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CrawlJammer and our Fantastic Solar System

Tim Callahan was kind enough to send me a pdf of his new ‘zine, CrawlJammer. It’s Space & Sorcery for Dungeon Crawl Classics.


I haven’t read DCC and this ‘zine may contain mechanical elegances that I’m missing out on, but I can recommend this just for the inspiring setting.

Tim’s approach to space is admirably divorced from science and complexity. Of course you can breathe in space, although the air is a bit thinner. Of course you can walk the deck of your planet-roving Viking longship—it establishes its own gravity well. Battle between ships uses the same mechanics as battles between characters. There are a few optional rules if you feel like tracking more stuff in order to create a spacier flavor.

It takes place in a solar system much like the one gamers of a certain age grew up with: nine planets, including Pluto. And, obviously, they’re all inhabited. Is there anything greater than tales set in the fully-inhabitable Solar System? I’ll never forgive Science for not revealing dinosaur-laden swamps beneath the clouds of Venus.

{{Incidentally, I’m working on a comic right now that involves a trek to all the planets, although it’s a different flavor of genre mash-up. Expect me to flog the hell out of it when it debuts.}} 

Space is weird.
CrawlJammer has my inspiration-glands all fired up. The Odyssey-inspired island-a-week B/X campaign I’d been noodling is suddenly looking more planetoid-a-week.

Some thoughts on developing the setting past the default Solar System of our childhood: There’s some wonderful stuff from both older historical and contemporary models of the Solar System that feed right into a setting where our planet is spelled “Aereth.”

Ceres, She Who Brings Forth
Ceres: For about half of the 19th Century, Ceres was considered the fourth planet. Then it was demoted to “Asteroid” (but what an asteroid! Ceres accounts for a third of the asteroid belt’s mass), and was then promoted to Dwarf Planet. Situated between Mars and Jupiter; named after the Goddess of Agriculture; seems ripe for setting development.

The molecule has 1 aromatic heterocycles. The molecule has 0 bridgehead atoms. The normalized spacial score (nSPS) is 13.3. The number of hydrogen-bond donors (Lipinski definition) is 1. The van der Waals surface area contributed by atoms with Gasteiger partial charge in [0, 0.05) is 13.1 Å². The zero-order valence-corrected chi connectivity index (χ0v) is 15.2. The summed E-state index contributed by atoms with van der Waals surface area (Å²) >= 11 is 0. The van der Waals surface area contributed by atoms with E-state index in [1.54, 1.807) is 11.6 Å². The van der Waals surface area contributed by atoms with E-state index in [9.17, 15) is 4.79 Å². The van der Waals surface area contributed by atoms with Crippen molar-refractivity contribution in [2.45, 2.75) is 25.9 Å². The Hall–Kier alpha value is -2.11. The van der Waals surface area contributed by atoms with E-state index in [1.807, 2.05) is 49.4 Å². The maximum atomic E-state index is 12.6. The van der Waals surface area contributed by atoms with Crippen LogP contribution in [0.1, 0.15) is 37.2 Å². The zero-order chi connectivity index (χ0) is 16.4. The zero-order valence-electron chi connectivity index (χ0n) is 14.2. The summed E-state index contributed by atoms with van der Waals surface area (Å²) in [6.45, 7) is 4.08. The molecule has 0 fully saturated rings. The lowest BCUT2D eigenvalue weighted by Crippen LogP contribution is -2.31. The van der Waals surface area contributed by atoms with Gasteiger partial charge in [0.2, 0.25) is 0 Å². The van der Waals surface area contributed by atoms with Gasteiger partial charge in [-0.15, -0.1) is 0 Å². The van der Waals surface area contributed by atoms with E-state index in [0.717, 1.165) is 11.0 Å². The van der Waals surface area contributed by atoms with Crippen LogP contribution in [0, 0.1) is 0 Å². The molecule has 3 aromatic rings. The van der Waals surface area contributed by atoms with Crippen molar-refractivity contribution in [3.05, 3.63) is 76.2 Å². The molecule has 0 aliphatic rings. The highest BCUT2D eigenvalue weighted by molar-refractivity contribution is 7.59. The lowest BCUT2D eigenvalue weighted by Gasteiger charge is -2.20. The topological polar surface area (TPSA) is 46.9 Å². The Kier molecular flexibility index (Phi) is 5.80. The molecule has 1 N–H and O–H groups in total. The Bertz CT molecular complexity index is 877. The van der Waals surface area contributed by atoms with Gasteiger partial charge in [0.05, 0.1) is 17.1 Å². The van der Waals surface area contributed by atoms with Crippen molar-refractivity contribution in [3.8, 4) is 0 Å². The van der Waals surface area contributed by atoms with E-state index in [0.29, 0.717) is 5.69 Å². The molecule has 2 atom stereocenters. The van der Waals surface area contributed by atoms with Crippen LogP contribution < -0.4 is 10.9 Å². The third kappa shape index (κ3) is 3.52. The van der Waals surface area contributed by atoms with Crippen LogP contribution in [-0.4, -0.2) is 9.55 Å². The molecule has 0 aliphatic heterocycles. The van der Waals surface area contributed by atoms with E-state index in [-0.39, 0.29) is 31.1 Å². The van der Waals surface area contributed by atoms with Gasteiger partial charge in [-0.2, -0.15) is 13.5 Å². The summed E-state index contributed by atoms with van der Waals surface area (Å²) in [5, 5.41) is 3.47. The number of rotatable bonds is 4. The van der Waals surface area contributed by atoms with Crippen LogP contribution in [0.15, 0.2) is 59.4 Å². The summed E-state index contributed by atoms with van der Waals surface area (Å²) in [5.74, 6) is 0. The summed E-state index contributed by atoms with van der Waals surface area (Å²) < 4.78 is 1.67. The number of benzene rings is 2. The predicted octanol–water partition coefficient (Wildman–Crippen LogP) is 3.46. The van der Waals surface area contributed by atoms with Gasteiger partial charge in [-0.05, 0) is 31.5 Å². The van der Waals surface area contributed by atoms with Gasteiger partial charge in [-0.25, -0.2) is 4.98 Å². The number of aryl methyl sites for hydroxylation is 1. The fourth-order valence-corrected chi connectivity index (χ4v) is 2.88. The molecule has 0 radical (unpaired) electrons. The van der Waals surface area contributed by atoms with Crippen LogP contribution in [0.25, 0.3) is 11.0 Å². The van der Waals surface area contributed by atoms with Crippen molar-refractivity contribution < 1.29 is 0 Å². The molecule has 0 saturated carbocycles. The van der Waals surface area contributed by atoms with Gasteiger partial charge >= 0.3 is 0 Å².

Eris and Orcus: GUYS! There are bodies in our Solar System named Eris and Orcus! The International Astronomical Union is begging us to use them in a setting like this! Eris is already designated a dwarf planet, and Orcus probably will be, whenever the IAU gets around to it. 
Orcus, Punisher of Broken Oaths


The Asteroid Belt, the Kuiper Belt, the Oort Cloud, etc.: I’d probably name these “Archipelagoes” or something, and consider them the Unmapped Wilderness of the setting: an endless slate of discrete locations where you can drop any scenario you feel like. A great place to use randomization like the “What Makes This Planet Different?” table from this issue. A great place for discordant ideas. Want to have a society of adorable pigs, or sentient colors, or cosmic beatniks without upsetting the rest of your setting? Stick ‘em on a planetoid in one of the Archipelagoes.

Fixed Stars and Wandering Planets: Not sure which ones, but I’d include a few myth-heavy stars as locations within the Solar System. They would stay in one place, unlike the Planets. I want people to be able to get lost while travelling, so Planets would live up to their name and really wander around. It would take a highly-specialized retainer to accurately predict where a planet is going to be at a given moment.

Dooooooooooooom Comet
Comets: These would be places of The Highest Weirdness. Comets jumble up the laws of physics and magic and philosophy in unsettling ways for as long as their influence is felt.

Other Solar Systems: Don’t expect to travel that far, but one might meet up visitors from afar. I’d put on my Gene Wolfe hat, here. Interstellar aliens would absolutely be called “Cacogens.”

All of which is my roundabout way of saying “Pick up a copy of CrawlJammer, why don’t you?”

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